A Soldier's Son
This YA contemporary centers around an almost 16-year-old boy named Michael Wilson, and his coming-of-age struggles as he shoulders the burdens of a strained family life—9 years after his father died in the war in Afghanistan. In addition to working a heavy labor job and handling his own family’s unending household repairs, Mike has to cope with his narcissistic younger sister and a controlling, neurotic mother who won’t allow him to play football. When he begins receiving letters from his long dead father, he seizes the motivation they offer him—though it puts him at odds with his family.
Reedy’s prose is simple and unhurried, exuding an almost upper middle grade feel that may act well as a crossover from MG to YA.
What I liked:
The premise itself is both fascinating and timely. As a parent who is regularly concerned with recording things I’d like my kids to know in case they grow up without me, this struck a poignant and relevant chord. And the loss of a military parent is a subject this reader doesn’t often see meaningfully tackled in YA lit.
On a related note, the military life aspects were represented in a thorough and rounded way—the good, the bad, and the day-to-day tedious. There was a clear effort to humanize soldiers and offer up conversation points about the why’s of the war in Afghanistan. It made for a strong symmetry when Mike’s father used his letters to send him on “missions” in the hopes of giving him a better hold on adulthood.
I also liked that Mike’s love interest was a first generation Iranian-American girl. It presented inherent “different worlds” conflict, and a lot of valid opportunity for cultural and religious comparison.
What Didn’t Work For Me:
The female side-characters felt disappointingly one-dimensional. Mike’s dysfunctional absentee mother and self-absorbed sister came off as flat and overwhelmingly unlikeable—as did Isma, the love interest—though they all featured somewhat prominently. Isma’s disdain for the sports activity Mike loves (and seeming inability to reconcile his intelligence with her prejudices regarding football players) is palpable to the point of obnoxious. And I say this as someone who cares not one iota for football.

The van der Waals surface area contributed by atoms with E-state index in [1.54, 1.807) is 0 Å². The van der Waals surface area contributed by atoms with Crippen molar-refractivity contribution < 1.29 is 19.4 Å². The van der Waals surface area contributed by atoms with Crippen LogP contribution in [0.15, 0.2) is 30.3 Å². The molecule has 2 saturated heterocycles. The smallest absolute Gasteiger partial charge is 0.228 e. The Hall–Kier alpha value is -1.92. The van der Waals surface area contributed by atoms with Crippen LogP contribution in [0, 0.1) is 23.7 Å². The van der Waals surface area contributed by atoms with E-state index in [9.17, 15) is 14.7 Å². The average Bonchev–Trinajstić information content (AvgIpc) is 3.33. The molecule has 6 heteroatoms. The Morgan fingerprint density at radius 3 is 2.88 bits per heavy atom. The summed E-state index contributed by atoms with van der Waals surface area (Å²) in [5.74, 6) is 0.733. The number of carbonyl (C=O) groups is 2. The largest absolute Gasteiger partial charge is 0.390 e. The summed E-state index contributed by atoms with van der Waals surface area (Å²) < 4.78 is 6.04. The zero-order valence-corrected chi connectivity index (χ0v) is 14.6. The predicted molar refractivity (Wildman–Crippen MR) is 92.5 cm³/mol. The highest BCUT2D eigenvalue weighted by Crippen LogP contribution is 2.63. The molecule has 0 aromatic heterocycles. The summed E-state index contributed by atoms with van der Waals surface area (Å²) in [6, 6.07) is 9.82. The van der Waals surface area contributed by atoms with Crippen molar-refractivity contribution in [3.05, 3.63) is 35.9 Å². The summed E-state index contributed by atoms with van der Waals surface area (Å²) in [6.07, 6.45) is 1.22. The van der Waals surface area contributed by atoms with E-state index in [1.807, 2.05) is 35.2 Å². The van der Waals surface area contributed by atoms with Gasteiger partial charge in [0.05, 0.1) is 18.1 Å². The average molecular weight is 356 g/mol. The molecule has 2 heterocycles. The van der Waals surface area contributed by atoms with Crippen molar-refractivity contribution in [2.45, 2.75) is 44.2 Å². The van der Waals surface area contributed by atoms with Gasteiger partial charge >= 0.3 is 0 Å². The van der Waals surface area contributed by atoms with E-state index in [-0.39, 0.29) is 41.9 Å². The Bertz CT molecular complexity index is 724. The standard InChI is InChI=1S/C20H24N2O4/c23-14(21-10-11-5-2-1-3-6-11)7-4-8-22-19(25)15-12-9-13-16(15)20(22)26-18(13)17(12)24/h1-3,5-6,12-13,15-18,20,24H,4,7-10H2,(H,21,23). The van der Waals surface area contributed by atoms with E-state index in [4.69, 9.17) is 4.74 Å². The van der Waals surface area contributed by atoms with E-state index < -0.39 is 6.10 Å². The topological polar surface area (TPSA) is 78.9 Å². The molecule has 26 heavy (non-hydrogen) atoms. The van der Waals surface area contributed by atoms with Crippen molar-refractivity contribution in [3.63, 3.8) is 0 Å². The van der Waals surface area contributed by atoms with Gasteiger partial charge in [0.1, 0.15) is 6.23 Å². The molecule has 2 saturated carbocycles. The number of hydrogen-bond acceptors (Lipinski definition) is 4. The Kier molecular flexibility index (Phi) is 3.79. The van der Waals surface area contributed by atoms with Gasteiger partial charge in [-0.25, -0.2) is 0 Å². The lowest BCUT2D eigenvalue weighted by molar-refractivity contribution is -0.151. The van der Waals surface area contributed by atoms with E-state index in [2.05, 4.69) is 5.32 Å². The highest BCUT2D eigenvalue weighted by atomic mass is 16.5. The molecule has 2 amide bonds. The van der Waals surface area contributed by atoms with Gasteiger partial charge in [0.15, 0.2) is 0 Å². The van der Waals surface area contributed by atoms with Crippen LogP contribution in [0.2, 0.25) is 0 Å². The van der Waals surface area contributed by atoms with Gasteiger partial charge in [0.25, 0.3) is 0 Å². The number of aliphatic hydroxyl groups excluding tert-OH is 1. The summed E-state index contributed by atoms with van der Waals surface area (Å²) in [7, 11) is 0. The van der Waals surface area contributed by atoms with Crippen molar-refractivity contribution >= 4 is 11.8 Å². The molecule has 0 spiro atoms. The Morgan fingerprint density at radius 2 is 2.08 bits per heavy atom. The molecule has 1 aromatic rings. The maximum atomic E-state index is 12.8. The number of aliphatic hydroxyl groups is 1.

While Isma acknowledges having an argumentative nature, her flippantly judgmental tendencies became increasingly tedious—to the point where the lack of chemistry between her and Mike made the entire idea of a relationship difficult to root for.
The dark-moment conflict seemed overly contrived. The solution is glaringly simple: Mike needs to grow a spine and use the compelling information leverage he has collected to confront his mother and force her to talk about the things she is intent on avoiding. I would have loved to see the psychological aspect better fleshed out and justified—rather than neatly wrapping up after unnecessary delays.
Unfortunately, there was a lot of telling but not a lot of showing. Physical descriptions were sparse, and the emotional depth didn’t quite allow for the connectivity this reader prefers. The story frequently suffered from a lack of visceral reactions and emotional intensity conveyance. As a result, readers are given little insight into how Mike actually feels about anything.
This book will likely hold stronger appeal to male readers, military kids, and those interested in some of the inner-workings of high school football.